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Renown Roll

When you make a reaction roll for a group of NPCs, roll a separate 1d6. This is the renown roll. If the roll is equal-or-below the party's tier, the NPCs know tales of the party's exploits. The tales might even be true!

At the referee's discretion, or alternately if the renown roll is a natural 1, the tale has changed in the telling. Roll or choose from the following table.

d6 Embroidered Truths
1 Nuance has been lost — NPCs who rendered you aid have been left out of the narrative.
2 Your deeds have become a paean to the wisdom of the local monarch, every act of yours supposedly their idea and command.
3 A troubadour has spiced up the tale with a spurious love polygon. Roll 1d4 + 2 for how many people are in the polygon, these people can be randomly selected from the party, foes, and prominent bystanders of your adventure.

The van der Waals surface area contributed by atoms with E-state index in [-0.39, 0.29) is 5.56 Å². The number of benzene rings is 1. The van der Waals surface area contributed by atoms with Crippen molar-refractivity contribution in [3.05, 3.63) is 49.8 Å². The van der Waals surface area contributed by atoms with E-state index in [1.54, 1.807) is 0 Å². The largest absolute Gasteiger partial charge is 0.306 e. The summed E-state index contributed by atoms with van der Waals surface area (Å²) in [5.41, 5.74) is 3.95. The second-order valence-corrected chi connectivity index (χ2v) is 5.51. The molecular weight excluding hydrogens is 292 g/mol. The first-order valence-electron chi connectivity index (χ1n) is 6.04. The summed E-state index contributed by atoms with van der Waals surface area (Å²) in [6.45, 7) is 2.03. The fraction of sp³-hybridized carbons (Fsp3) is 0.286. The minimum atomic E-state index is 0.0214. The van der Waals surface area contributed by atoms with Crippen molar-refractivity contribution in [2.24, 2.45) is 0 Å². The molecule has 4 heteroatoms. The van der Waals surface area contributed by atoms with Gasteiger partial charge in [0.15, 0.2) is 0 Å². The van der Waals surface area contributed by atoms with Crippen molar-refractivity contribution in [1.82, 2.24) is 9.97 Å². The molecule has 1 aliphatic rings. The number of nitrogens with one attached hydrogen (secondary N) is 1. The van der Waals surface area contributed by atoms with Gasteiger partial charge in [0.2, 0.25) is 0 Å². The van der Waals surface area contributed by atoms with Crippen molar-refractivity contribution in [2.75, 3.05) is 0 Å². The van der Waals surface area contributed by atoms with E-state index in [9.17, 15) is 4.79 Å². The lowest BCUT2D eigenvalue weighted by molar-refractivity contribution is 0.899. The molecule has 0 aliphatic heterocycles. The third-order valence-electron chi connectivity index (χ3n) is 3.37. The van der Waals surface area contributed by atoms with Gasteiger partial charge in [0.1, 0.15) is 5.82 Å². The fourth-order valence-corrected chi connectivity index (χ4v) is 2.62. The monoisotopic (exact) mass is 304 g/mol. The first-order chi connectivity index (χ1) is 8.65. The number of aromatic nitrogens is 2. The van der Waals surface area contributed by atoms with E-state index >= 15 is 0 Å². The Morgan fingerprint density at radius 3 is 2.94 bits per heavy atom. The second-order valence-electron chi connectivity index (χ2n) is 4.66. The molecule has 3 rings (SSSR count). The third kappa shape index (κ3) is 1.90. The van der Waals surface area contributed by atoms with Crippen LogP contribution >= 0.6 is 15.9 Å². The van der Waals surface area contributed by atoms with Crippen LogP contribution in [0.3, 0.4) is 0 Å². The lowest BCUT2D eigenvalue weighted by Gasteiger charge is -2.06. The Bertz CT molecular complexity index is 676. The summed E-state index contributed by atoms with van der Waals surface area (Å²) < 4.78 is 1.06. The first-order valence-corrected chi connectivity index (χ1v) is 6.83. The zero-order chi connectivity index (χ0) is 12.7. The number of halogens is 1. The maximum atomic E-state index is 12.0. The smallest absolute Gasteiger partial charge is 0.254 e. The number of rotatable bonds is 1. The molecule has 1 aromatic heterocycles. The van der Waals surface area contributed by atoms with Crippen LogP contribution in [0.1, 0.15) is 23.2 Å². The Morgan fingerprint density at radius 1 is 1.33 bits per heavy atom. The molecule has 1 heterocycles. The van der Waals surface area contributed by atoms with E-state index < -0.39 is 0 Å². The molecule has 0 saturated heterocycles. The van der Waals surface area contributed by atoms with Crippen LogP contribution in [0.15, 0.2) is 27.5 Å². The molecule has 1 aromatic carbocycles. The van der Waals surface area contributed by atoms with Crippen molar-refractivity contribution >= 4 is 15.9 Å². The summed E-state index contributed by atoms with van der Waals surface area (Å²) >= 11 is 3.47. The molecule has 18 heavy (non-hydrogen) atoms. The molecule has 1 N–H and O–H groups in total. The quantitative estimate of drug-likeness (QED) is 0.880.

4 The tale is propaganda (or perhaps truth?) of your wanton cruelty towards the footsoldiers and other minions of whatever foe you faced.
5 One of you is portrayed in the tale as a different gender, one more stereotypically befitting your demeanour.
6 Bizarre motives have been ascribed to your actions by your apologists/detractors. e.g. you fought the dragon cult to prove you were the only worthy supplicants of the dragon goddess, or you ended the giant war because one of you sought the giant prince's hand in marriage.

Affecting Renown During Downtime

A character can spend a downtime turn to attempt to spread, distort, or quash stories being told about them. This could take any number of methods, as appropriate for the campaign setting, e.g.